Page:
I haven’t been successful in my attempt to win a Guggenheim. But I don’t feel it’s my fault; far greater philosophers than I will ever be would have stood no chance of winning. Imagine Kant writing a Guggenheim project proposal for The Critique of Pure Reason. Kant would discuss, in his proposal, the need to respond to powerful skeptical arguments recently advanced by the epistemologist David Hume. There would no doubt be some talk about the metaphysics of causality and a lot of discussion of the reality of space and time.
Judging by the selections of philosophers made by the Guggenheim committee over the past decade, Kant’s proposal would have no chance of success. For example, not one of the thirteen (quite deserving) philosophers selected by the Guggenheim committee over the past 7 years work on topics such as causation, skepticism, the nature of the a priori, or, for that matter, any other central philosophical problem in metaphysics and epistemology. Though one out of the thirteen does work on the problem of intentionality, and two on ethics, the work of the others is clustered in three areas: the history of philosophy (five out of thirteen), philosophy of literature or the arts (four out of the thirteen), and intersections between recent continental philosophy and philosophy of perception (in 2003, when two students of Hubert Dreyfus won the award). It seems the Guggenheim committee has decided that the majority of the topics discussed by Kant in The Critique of Pure Reason, Hume in A Treatise on Human Nature, and Descartes in The Meditations are not worthy of funding.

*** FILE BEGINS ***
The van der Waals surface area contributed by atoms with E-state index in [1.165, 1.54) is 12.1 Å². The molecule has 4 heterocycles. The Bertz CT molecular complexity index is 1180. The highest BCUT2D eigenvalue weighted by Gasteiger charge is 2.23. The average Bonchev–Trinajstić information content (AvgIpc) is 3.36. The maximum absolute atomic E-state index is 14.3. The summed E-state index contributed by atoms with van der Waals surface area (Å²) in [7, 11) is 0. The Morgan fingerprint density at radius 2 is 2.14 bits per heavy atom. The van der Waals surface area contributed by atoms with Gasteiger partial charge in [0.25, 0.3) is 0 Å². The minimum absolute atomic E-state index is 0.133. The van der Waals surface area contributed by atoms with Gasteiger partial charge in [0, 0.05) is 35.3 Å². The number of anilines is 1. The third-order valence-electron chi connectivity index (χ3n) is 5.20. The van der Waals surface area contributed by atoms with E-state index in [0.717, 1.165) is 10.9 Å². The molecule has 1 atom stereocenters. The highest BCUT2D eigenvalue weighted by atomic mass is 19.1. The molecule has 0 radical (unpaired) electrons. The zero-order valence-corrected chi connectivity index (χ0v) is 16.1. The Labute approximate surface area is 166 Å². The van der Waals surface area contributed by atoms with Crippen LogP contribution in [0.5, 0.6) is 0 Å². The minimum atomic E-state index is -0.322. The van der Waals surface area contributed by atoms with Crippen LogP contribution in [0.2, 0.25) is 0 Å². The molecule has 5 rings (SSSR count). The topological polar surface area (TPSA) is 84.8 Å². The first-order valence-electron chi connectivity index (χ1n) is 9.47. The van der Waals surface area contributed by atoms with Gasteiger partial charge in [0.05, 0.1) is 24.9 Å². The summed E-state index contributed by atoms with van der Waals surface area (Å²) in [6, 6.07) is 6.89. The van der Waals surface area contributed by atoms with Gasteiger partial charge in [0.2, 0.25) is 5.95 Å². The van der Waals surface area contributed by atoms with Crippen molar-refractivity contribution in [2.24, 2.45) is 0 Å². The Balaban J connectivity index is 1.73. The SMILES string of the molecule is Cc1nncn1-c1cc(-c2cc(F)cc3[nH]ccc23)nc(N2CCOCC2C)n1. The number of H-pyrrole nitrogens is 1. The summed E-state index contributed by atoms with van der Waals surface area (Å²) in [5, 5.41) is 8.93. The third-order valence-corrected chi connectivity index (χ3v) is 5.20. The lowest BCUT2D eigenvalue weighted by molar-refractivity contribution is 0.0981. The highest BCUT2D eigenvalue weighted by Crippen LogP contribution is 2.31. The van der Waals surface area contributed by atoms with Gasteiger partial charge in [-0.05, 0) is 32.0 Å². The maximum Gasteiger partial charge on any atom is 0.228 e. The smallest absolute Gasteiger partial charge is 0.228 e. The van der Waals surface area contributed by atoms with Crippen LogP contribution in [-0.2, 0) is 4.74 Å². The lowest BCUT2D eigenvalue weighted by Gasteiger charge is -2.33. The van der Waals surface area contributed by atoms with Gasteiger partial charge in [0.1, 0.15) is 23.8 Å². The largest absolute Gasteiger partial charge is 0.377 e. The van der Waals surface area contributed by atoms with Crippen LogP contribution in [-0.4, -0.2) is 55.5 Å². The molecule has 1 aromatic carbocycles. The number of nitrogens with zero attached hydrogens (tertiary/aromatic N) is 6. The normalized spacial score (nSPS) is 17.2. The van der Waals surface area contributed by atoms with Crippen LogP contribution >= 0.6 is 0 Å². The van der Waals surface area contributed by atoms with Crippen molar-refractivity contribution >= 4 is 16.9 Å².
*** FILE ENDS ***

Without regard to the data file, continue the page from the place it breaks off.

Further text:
The Guggenheim Committee has not seen fit to fund any projects
in philosophy of logic, philosophical logic, or philosophy of mathematics in
many years. So a modern day Frege working in the United States would have no chance at all of winning a Guggenheim. However, two philosophers working on historical projects on Frege have won Guggenheim awards in the past eleven years. So, according to the Guggenheim committee, Frege would not be worthy of funding, but historical scholarship on Frege is worth funding...